Riders on the Storm – Things You Must Know When Opting Not to Evacuate During a Hurricane

When big storms loom, many Alabama, Florida and South Carolina homeowners batten down the hatches and ride out bad weather at home. Here are twelve tips to help keep your family safe in your home during inclement weather.

  1. Prepare a survival kit – bottled water, canned/dried foods, flashlights, emergency contact list, backup computer files.
  2. Before a major storm, make sure you have plenty of bottled water on hand. Fill your sinks and bathtub with water, but use this water only for tasks like spot washing clothes or bathing. Stick to drinking bottled water after a storm when possible.
  3. Keep away from doors and windows. While many believe cracking open windows before a storm will help reduce wind damage, this is a myth. Studies show that it is safer to keep them closed when possible to prevent wind from entering. It’s also a myth that you need to open your windows to relieve pressure in the house.
  4. If there is any possibility your home may flood, turn off your electricity at the main breaker. It is better to be without electricity for a few hours than to run the risk of electrocution.
  5. Avoid using electrical appliances during the storm, including your phone and computer. Before the storm, unplug all non-essential appliances to prevent power surge damage and avoid filing a claim. If you do lose power, after the event unplug major appliances like computers, flat screen tv’s, and media surround systems to reduce damage when local utility companies restore power.
  6. If you do not evacuate, stay inside. Many people are tempted to venture out to experience the wind. According to the National Oceanic and Atmospheric Administration (NOAA), 76 people died of wind-related hazards in 2011.
  7. Stay tuned to your NOAA weather radio and local media outlets. Stock up on all types of batteries before the storm to ensure your flashlights and radios have adequate power to withstand a lengthy power outage.
  8. Taping windows will not help reduce damage, this is also a myth. Taping a window may prevent glass from spilling into the residence once it is shattered but will not prevent breakage from flying objects. Instead, install 5/8 inch plywood over windows and doors if you do not have hurricane shutters. Pre-drilling anchor holes can be a huge timesaver when damaging storms come barreling into Alabama, Florida and South Carolina.
  9. Avoid the upper floors of your home or condominium. While some believe upper floors of homes or condos are safe places to brave storms, wind speeds increase as elevation climbs. The lowest floor of your home or condominium may remain relatively intact while upper floors may suffer blown-out windows and damaged siding.
  10. Some pets become extremely agitated during storms. When a potential weather disaster approaches, bring your pets inside where they are safe. Make certain pets are wearing collars with up-to-date information on their name tags. Micro-chipping your pet is highly recommend as it provides back-up identification in case your pet loses its collar. Keep leashes and crates close by so you can move pets safely and easily. Finally, plan. Find places outside of your geographical area that would be a safe haven for your pet. It could be a friend or family member’s house, an animal shelter or a boarding facility. Make sure you have adequate pet food, treats and pet medicines on hand before the storm arrives. For more information on pet disaster preparedness visit the ASCPCA website.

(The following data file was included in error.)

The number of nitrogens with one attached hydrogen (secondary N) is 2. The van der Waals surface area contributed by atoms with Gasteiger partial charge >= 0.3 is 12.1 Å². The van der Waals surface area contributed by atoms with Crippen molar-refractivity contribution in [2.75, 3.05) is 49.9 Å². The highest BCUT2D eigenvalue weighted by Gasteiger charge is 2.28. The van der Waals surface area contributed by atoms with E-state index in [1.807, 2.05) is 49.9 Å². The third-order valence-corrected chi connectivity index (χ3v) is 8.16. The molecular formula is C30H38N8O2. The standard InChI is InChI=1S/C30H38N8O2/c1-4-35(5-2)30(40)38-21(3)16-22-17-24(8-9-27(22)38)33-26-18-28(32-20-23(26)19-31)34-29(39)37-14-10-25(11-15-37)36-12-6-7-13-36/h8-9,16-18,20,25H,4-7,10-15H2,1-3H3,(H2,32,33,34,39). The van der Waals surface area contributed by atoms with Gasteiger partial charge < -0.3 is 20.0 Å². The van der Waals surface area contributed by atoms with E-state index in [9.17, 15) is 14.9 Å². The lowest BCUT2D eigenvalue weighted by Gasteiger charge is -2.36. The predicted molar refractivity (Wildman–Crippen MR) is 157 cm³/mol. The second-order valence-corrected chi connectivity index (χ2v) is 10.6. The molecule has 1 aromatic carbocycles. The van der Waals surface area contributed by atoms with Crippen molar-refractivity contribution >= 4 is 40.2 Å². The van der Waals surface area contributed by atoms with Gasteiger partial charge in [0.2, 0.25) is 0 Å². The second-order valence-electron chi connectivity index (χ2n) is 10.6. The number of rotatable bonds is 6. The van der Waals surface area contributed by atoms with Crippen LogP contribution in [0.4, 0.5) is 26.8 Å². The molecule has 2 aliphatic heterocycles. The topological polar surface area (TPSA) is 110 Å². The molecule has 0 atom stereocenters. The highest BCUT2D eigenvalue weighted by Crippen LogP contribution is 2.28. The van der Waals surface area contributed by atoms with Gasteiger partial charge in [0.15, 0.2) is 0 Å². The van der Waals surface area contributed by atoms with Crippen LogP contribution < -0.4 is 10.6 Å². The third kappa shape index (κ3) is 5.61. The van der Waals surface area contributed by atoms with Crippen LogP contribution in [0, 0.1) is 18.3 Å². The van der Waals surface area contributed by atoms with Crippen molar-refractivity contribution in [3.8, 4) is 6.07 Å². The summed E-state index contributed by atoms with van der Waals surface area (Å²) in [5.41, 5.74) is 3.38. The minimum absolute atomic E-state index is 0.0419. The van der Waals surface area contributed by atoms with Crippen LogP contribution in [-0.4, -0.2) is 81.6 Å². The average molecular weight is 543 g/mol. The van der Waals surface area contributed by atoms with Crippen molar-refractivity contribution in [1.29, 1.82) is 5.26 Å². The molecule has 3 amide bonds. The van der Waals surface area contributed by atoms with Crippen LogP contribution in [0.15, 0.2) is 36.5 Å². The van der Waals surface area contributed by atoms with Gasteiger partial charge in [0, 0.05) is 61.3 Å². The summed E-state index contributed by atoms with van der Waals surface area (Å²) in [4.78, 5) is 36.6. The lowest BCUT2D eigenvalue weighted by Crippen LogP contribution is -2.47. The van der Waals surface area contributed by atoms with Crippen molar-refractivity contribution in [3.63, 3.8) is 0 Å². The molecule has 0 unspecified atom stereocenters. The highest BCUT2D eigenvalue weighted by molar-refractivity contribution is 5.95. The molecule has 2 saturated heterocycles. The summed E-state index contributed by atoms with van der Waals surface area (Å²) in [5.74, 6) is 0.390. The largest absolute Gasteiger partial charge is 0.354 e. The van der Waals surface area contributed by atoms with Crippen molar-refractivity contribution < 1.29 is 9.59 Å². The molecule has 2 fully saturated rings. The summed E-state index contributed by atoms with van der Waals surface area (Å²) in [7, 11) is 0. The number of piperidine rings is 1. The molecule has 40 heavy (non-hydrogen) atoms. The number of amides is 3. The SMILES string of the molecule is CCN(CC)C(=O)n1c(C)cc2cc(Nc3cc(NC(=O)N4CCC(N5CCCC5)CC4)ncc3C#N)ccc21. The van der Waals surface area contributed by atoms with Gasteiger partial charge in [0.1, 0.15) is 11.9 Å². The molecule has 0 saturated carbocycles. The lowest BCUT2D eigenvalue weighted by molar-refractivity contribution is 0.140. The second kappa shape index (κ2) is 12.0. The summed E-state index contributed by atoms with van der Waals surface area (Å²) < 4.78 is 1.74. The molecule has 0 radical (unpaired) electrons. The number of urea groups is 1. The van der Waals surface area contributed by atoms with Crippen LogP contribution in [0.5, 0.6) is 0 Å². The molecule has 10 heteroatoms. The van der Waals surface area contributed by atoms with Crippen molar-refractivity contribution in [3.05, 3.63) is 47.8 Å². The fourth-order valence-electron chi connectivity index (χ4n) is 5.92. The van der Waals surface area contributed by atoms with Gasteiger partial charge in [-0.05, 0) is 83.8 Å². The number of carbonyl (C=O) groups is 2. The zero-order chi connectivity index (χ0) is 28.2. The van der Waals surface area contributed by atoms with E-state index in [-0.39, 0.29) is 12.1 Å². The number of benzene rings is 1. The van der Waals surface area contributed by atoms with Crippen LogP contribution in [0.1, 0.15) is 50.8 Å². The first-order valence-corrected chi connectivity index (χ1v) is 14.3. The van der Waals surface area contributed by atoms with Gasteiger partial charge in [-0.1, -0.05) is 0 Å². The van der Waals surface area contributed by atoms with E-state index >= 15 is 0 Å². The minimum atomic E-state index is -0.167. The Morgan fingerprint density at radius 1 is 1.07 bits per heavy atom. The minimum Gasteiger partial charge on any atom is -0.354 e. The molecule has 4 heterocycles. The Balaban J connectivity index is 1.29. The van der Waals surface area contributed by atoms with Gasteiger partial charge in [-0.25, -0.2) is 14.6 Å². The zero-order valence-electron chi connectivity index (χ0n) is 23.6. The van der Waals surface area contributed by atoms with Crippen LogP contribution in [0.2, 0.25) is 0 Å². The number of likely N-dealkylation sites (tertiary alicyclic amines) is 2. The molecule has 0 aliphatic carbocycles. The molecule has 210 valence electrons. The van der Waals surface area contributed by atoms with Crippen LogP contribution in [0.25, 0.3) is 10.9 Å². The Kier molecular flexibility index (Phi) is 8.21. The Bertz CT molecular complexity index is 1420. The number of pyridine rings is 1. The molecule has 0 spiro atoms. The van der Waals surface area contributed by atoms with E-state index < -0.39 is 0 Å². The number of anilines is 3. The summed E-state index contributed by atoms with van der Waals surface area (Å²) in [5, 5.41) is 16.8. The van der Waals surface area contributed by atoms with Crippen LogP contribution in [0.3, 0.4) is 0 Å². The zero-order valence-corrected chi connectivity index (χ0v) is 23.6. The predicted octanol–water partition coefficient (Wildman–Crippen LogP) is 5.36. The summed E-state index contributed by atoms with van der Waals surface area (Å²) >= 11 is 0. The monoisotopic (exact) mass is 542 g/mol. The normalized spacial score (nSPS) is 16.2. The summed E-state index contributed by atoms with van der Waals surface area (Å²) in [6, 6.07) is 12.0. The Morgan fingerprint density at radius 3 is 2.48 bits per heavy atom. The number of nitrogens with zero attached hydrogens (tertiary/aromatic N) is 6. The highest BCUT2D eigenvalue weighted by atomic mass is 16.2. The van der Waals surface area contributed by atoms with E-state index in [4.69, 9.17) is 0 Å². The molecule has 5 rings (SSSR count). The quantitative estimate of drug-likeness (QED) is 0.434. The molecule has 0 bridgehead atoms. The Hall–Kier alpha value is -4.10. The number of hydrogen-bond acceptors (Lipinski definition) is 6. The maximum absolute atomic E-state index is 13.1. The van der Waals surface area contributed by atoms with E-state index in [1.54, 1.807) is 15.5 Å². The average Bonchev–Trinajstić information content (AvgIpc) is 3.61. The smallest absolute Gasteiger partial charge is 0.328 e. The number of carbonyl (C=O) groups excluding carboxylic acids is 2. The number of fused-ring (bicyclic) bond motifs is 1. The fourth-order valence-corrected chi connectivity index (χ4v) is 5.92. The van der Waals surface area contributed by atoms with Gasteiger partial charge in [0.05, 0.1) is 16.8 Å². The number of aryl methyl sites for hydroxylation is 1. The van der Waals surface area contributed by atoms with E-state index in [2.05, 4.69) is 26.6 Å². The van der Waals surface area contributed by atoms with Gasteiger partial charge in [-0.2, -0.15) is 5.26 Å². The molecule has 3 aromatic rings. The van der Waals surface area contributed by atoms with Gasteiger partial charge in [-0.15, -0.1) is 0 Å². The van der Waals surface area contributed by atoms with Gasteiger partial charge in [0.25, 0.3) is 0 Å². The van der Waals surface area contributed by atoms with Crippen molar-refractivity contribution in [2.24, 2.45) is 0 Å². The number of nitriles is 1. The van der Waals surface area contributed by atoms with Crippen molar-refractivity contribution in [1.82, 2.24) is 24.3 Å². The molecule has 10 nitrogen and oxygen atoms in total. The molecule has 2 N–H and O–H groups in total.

11. During storms, avoid candle use. Candles start about five percent of home fires. During storms, candles are especially unsafe. Tipping from wind gusts and gas leaks can cause candles to ignite. Rely on flashlights and avoid non-battery operated lanterns and candles.
  12. Generators provide backup power, but they pose unique hazards. Generators that are hard wired to your home’s electrical system and installed professionally by a licensed electrician are the safest. Never leave a generator running in a closed garage. A generator exhausts carbon monoxide, a poisonous gas. Odorless, you may not know you are exposed to its fumes. Always run your generator outdoors and away from your home’s air intake vents. Generators are also prime targets for thieves after a storm when demand for them is high. Since proper placement requires them to be outside your home, make sure you have a chain or other device to secure your generator and prevent would be thieves.
  13. Above all, remain calm. Storms may take hours to pass and information about conditions may be sketchy. Emergencies stretch public safety crews to their limit, so call 911 only in extreme emergencies. Be sure your first-aid kit is up to date so you can self-treat smaller cuts and abrasions you may experience.

Storms are a fact for Alabama, Florida and South Carolina homeowners. With essential items on hand and a working knowledge of storm safety, you can ensure you and your family can ride out a storm at home. However, you should always develop an exit plan in the event you do need to leave your home. While no one wants to evacuate, you should always follow the directions of local, county and state authorities.

Please remember that the comments contained in this blog are general in nature and that coverage under any specific policy of insurance will depend upon the terms and conditions of such policy.